Abstract

Application of the ESI 2007 Scale is implemented by compilation of reports and quantification of the surface effects on the geological environment (i.e., length and width of ground fractures, width of lateral spreading, diameter of mud/sand/gravel boils) during two recent large earthquakes: South Island, New Zealand (3 September 2010 Mw 7.1, referred to here as the New Zealand earthquake [NZE]) and Tohoku, Japan (11 March 2011 Mw 9.0, referred to here as the Japan earthquake [JPE]). These two earthquakes occurred on different types of faults and in different geological and tectonic settings: the NPE was oblique to the Alpine fault, a strike‐slip fault segment that is part of the tectonics between the Australian and Pacific plates that involves compressional regime and dextral component of motion, and the JPE occurred along the subduction zone between the Pacific and Okhotsk plates at the latitude of the Japan trench. From secondary information mined from various sources (including reports of reconnaissance campaigns, published papers, satellite imagery and photographs, and local reports from the affected areas), a database was compiled containing surface environmental effects of the two earthquakes to determine intensity levels and to construct preliminary isoseismal maps. In the case of NZE, intensities reached degree XI and reports were concentrated in the surroundings of the Christchurch district, whereas, in the case of JPE, reports were distributed along the Tohoku and Kanto regions in northeastern Honshu and intensities reached degree XII. The isoseismal maps constructed based solely on the environmental effects are a good complement to other estimates of intensity for both earthquakes.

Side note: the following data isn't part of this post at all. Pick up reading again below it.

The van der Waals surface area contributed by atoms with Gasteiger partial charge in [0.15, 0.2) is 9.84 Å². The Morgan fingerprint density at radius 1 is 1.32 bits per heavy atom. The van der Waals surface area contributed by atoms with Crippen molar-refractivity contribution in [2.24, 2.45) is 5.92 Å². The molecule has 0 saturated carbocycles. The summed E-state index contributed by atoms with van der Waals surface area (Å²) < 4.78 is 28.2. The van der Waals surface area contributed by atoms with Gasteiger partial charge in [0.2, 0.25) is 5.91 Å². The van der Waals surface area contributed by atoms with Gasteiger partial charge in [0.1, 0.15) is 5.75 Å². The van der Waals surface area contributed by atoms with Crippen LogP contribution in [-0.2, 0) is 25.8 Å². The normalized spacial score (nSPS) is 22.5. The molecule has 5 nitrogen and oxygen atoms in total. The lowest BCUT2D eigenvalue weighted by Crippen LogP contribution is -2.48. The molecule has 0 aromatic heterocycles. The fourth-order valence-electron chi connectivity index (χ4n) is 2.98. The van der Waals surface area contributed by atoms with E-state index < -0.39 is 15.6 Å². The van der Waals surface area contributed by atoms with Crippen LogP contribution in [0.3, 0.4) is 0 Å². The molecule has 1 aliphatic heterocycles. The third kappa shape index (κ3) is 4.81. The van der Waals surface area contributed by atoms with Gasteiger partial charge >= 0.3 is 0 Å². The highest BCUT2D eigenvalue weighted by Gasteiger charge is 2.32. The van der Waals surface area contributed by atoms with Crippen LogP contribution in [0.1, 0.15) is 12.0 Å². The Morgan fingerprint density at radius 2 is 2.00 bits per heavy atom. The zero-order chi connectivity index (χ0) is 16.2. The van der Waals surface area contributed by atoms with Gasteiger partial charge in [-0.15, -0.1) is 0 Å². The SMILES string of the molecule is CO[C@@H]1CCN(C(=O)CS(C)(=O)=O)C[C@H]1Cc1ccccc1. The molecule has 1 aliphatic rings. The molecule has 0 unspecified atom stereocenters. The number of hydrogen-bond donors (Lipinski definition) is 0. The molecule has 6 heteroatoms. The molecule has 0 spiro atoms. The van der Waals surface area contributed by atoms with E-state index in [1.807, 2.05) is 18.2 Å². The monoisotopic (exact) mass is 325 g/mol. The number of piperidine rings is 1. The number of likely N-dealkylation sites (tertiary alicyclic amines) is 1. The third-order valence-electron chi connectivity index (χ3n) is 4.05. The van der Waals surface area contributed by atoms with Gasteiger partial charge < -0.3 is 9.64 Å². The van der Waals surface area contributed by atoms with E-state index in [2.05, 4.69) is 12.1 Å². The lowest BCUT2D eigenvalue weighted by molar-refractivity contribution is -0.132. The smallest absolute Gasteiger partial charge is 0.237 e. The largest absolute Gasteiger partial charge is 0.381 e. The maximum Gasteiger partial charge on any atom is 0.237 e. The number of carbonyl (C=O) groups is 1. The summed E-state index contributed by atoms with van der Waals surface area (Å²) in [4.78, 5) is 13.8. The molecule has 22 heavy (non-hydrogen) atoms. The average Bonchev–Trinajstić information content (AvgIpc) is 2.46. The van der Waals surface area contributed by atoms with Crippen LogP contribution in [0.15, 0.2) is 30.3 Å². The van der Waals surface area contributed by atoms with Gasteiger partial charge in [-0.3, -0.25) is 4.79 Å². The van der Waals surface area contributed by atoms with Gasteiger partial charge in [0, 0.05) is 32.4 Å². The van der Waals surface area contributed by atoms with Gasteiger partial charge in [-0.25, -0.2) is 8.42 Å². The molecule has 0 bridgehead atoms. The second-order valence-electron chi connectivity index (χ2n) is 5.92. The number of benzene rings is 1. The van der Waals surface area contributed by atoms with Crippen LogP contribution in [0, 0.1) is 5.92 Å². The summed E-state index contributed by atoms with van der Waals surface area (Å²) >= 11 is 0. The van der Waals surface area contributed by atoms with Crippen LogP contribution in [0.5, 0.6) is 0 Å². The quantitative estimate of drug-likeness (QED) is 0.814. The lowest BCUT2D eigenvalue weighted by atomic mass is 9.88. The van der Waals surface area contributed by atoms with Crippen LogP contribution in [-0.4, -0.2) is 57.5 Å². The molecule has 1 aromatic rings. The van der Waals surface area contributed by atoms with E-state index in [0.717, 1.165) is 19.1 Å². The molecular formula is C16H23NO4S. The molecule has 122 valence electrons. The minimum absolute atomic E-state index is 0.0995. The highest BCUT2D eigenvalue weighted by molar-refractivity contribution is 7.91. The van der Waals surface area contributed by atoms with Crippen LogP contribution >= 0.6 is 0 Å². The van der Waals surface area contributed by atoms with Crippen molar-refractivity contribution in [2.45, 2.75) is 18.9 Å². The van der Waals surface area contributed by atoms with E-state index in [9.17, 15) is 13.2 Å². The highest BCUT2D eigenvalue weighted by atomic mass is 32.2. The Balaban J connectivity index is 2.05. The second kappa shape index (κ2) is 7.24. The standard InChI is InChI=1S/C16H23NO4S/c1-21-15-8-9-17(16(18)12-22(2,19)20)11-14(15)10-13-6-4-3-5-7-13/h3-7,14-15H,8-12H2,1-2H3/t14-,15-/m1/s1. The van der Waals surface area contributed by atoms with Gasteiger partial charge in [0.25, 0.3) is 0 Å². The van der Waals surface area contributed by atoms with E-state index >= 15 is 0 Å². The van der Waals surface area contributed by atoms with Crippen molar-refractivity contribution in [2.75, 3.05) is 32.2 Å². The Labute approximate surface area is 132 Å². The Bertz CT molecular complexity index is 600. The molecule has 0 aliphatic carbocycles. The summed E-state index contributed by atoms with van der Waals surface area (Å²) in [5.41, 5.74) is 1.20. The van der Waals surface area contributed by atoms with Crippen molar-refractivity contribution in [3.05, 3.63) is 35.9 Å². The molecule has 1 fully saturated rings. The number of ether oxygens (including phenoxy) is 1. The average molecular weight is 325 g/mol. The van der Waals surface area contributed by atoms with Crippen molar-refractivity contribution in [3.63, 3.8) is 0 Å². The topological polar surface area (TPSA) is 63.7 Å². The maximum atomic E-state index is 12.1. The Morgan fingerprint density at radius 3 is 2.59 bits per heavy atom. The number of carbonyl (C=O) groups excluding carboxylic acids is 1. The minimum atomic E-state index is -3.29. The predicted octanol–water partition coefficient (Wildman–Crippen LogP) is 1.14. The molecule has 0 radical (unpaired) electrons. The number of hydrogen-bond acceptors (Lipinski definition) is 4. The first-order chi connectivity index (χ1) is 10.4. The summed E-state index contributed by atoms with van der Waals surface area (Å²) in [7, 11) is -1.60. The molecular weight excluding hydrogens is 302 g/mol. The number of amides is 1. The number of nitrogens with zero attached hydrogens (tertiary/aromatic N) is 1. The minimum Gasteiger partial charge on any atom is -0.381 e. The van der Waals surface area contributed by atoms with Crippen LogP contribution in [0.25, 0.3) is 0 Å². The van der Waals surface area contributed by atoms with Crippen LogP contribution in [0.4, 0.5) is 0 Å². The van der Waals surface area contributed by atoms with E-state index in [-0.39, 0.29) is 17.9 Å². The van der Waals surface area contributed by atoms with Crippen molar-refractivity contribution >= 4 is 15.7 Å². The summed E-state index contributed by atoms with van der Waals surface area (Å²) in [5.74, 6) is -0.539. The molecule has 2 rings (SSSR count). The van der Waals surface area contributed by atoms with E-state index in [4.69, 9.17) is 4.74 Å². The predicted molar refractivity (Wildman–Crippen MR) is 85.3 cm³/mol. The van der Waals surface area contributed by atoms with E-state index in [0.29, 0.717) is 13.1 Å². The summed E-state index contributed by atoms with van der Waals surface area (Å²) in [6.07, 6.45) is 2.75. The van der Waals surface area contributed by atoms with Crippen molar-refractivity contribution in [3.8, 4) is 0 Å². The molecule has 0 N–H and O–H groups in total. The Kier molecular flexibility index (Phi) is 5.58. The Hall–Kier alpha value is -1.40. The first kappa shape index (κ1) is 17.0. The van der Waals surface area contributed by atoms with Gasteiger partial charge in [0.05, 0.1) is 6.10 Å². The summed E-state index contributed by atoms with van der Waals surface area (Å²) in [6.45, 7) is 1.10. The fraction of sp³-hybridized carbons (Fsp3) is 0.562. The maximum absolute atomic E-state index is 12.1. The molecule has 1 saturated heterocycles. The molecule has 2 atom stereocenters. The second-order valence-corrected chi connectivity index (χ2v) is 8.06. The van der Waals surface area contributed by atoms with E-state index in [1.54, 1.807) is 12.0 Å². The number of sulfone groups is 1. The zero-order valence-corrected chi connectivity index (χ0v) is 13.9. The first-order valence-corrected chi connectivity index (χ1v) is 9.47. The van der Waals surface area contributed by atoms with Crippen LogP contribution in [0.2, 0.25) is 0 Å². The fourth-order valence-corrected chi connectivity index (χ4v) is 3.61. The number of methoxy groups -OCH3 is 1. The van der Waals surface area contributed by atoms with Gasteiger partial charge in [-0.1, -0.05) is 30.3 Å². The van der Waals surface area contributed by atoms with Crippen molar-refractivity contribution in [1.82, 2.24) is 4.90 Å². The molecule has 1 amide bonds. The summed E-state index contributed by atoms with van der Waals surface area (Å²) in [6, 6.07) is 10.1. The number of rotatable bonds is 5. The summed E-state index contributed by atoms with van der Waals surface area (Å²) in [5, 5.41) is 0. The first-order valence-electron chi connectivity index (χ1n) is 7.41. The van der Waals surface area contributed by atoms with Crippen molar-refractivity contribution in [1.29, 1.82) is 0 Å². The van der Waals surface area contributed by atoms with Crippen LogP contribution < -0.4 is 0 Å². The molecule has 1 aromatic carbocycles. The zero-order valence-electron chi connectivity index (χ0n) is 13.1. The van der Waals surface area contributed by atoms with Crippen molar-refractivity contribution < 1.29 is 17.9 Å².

Online Material: Reported environmental effects from New Zealand and Japan earthquakes.

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